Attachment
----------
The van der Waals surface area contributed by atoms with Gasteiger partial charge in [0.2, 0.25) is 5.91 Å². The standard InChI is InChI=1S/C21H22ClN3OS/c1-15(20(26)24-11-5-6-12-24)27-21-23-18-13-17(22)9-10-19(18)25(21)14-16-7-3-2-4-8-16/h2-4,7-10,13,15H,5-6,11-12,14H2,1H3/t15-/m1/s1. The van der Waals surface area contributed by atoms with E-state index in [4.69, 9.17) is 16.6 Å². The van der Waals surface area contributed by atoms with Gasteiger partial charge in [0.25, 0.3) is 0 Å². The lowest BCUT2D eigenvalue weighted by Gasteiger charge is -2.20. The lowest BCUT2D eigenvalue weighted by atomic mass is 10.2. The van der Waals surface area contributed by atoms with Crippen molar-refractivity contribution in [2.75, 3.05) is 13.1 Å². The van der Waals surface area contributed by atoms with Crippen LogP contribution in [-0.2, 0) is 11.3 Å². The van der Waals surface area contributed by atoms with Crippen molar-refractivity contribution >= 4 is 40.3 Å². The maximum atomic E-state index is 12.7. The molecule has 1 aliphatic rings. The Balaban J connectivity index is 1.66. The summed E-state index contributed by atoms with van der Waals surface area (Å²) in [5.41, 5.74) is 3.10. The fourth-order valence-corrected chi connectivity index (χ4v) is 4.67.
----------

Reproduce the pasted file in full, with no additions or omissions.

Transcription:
The van der Waals surface area contributed by atoms with Gasteiger partial charge in [0.2, 0.25) is 5.91 Å². The standard InChI is InChI=1S/C21H22ClN3OS/c1-15(20(26)24-11-5-6-12-24)27-21-23-18-13-17(22)9-10-19(18)25(21)14-16-7-3-2-4-8-16/h2-4,7-10,13,15H,5-6,11-12,14H2,1H3/t15-/m1/s1. The van der Waals surface area contributed by atoms with E-state index in [4.69, 9.17) is 16.6 Å². The van der Waals surface area contributed by atoms with Gasteiger partial charge in [0.25, 0.3) is 0 Å². The lowest BCUT2D eigenvalue weighted by Gasteiger charge is -2.20. The lowest BCUT2D eigenvalue weighted by atomic mass is 10.2. The van der Waals surface area contributed by atoms with Crippen molar-refractivity contribution in [2.75, 3.05) is 13.1 Å². The van der Waals surface area contributed by atoms with Crippen LogP contribution in [-0.2, 0) is 11.3 Å². The van der Waals surface area contributed by atoms with Crippen molar-refractivity contribution >= 4 is 40.3 Å². The maximum atomic E-state index is 12.7. The molecule has 1 aliphatic rings. The Balaban J connectivity index is 1.66. The summed E-state index contributed by atoms with van der Waals surface area (Å²) in [5.41, 5.74) is 3.10. The fourth-order valence-corrected chi connectivity index (χ4v) is 4.67.